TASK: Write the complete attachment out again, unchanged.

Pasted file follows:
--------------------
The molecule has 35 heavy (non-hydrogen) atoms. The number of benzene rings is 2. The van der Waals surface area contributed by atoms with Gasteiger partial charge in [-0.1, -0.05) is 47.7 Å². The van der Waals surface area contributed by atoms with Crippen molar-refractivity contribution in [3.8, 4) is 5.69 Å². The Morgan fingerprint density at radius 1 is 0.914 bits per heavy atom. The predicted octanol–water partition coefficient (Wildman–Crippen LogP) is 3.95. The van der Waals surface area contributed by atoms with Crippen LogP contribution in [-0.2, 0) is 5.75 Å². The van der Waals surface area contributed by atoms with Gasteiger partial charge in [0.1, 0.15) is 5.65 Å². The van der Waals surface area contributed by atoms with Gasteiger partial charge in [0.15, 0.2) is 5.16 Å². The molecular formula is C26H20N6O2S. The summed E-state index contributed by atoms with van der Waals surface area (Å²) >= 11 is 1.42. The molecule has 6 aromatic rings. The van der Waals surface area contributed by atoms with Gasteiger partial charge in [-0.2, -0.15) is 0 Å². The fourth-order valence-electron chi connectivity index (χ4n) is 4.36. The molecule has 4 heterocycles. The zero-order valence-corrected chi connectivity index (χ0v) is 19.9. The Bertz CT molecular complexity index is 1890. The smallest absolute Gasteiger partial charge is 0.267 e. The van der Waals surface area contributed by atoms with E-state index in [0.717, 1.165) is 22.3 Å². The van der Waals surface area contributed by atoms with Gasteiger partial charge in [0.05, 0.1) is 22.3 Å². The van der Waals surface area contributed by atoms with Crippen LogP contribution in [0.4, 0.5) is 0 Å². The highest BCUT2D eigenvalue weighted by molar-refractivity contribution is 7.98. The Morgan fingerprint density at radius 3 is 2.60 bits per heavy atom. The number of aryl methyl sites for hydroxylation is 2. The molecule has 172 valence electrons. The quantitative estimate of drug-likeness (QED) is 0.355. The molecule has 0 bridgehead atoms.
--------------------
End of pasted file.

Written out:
The molecule has 35 heavy (non-hydrogen) atoms. The number of benzene rings is 2. The van der Waals surface area contributed by atoms with Gasteiger partial charge in [-0.1, -0.05) is 47.7 Å². The van der Waals surface area contributed by atoms with Crippen molar-refractivity contribution in [3.8, 4) is 5.69 Å². The Morgan fingerprint density at radius 1 is 0.914 bits per heavy atom. The predicted octanol–water partition coefficient (Wildman–Crippen LogP) is 3.95. The van der Waals surface area contributed by atoms with Crippen LogP contribution in [-0.2, 0) is 5.75 Å². The van der Waals surface area contributed by atoms with Gasteiger partial charge in [0.1, 0.15) is 5.65 Å². The van der Waals surface area contributed by atoms with Gasteiger partial charge in [0.15, 0.2) is 5.16 Å². The molecular formula is C26H20N6O2S. The summed E-state index contributed by atoms with van der Waals surface area (Å²) >= 11 is 1.42. The molecule has 6 aromatic rings. The van der Waals surface area contributed by atoms with Gasteiger partial charge in [-0.2, -0.15) is 0 Å². The fourth-order valence-electron chi connectivity index (χ4n) is 4.36. The molecule has 4 heterocycles. The zero-order valence-corrected chi connectivity index (χ0v) is 19.9. The Bertz CT molecular complexity index is 1890. The smallest absolute Gasteiger partial charge is 0.267 e. The van der Waals surface area contributed by atoms with E-state index in [0.717, 1.165) is 22.3 Å². The van der Waals surface area contributed by atoms with Gasteiger partial charge in [0.05, 0.1) is 22.3 Å². The van der Waals surface area contributed by atoms with Crippen LogP contribution in [0.4, 0.5) is 0 Å². The highest BCUT2D eigenvalue weighted by molar-refractivity contribution is 7.98. The Morgan fingerprint density at radius 3 is 2.60 bits per heavy atom. The number of aryl methyl sites for hydroxylation is 2. The molecule has 172 valence electrons. The quantitative estimate of drug-likeness (QED) is 0.355. The molecule has 0 bridgehead atoms.